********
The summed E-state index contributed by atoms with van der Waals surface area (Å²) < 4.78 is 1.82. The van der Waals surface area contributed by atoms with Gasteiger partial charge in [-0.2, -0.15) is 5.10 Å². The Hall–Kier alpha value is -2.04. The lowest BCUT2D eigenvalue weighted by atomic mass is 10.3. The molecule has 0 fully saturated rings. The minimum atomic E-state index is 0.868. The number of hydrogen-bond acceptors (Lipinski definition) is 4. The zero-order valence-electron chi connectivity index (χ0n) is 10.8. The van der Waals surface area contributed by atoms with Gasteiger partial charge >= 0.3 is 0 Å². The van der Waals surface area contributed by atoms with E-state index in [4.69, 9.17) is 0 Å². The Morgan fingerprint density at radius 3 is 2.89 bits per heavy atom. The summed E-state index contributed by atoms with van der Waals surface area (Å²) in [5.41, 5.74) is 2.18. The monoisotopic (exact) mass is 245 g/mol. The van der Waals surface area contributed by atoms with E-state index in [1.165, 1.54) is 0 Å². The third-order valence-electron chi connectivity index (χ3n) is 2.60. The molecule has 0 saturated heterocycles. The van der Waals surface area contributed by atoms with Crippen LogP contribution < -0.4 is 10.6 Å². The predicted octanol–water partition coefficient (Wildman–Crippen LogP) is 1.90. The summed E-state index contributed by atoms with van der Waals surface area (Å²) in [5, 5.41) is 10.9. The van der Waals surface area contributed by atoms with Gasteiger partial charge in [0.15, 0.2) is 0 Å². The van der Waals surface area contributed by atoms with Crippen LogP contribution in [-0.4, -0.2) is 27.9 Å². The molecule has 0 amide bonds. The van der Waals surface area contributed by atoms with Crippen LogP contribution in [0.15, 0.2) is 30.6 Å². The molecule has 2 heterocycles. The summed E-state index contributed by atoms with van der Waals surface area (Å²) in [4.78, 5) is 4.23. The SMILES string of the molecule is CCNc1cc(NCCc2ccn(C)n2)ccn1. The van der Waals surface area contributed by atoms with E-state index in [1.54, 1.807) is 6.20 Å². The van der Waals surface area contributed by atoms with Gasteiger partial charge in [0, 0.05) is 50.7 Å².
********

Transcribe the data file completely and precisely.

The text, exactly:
The summed E-state index contributed by atoms with van der Waals surface area (Å²) < 4.78 is 1.82. The van der Waals surface area contributed by atoms with Gasteiger partial charge in [-0.2, -0.15) is 5.10 Å². The Hall–Kier alpha value is -2.04. The lowest BCUT2D eigenvalue weighted by atomic mass is 10.3. The molecule has 0 fully saturated rings. The minimum atomic E-state index is 0.868. The number of hydrogen-bond acceptors (Lipinski definition) is 4. The zero-order valence-electron chi connectivity index (χ0n) is 10.8. The van der Waals surface area contributed by atoms with Gasteiger partial charge >= 0.3 is 0 Å². The van der Waals surface area contributed by atoms with E-state index in [4.69, 9.17) is 0 Å². The Morgan fingerprint density at radius 3 is 2.89 bits per heavy atom. The summed E-state index contributed by atoms with van der Waals surface area (Å²) in [5.41, 5.74) is 2.18. The monoisotopic (exact) mass is 245 g/mol. The van der Waals surface area contributed by atoms with E-state index in [1.165, 1.54) is 0 Å². The third-order valence-electron chi connectivity index (χ3n) is 2.60. The molecule has 0 saturated heterocycles. The van der Waals surface area contributed by atoms with Crippen LogP contribution < -0.4 is 10.6 Å². The predicted octanol–water partition coefficient (Wildman–Crippen LogP) is 1.90. The summed E-state index contributed by atoms with van der Waals surface area (Å²) in [5, 5.41) is 10.9. The van der Waals surface area contributed by atoms with Gasteiger partial charge in [0.15, 0.2) is 0 Å². The van der Waals surface area contributed by atoms with Crippen LogP contribution in [-0.4, -0.2) is 27.9 Å². The molecule has 0 amide bonds. The van der Waals surface area contributed by atoms with Crippen LogP contribution in [0.15, 0.2) is 30.6 Å². The molecule has 2 heterocycles. The summed E-state index contributed by atoms with van der Waals surface area (Å²) in [4.78, 5) is 4.23. The SMILES string of the molecule is CCNc1cc(NCCc2ccn(C)n2)ccn1. The van der Waals surface area contributed by atoms with E-state index in [1.54, 1.807) is 6.20 Å². The van der Waals surface area contributed by atoms with Gasteiger partial charge in [0, 0.05) is 50.7 Å².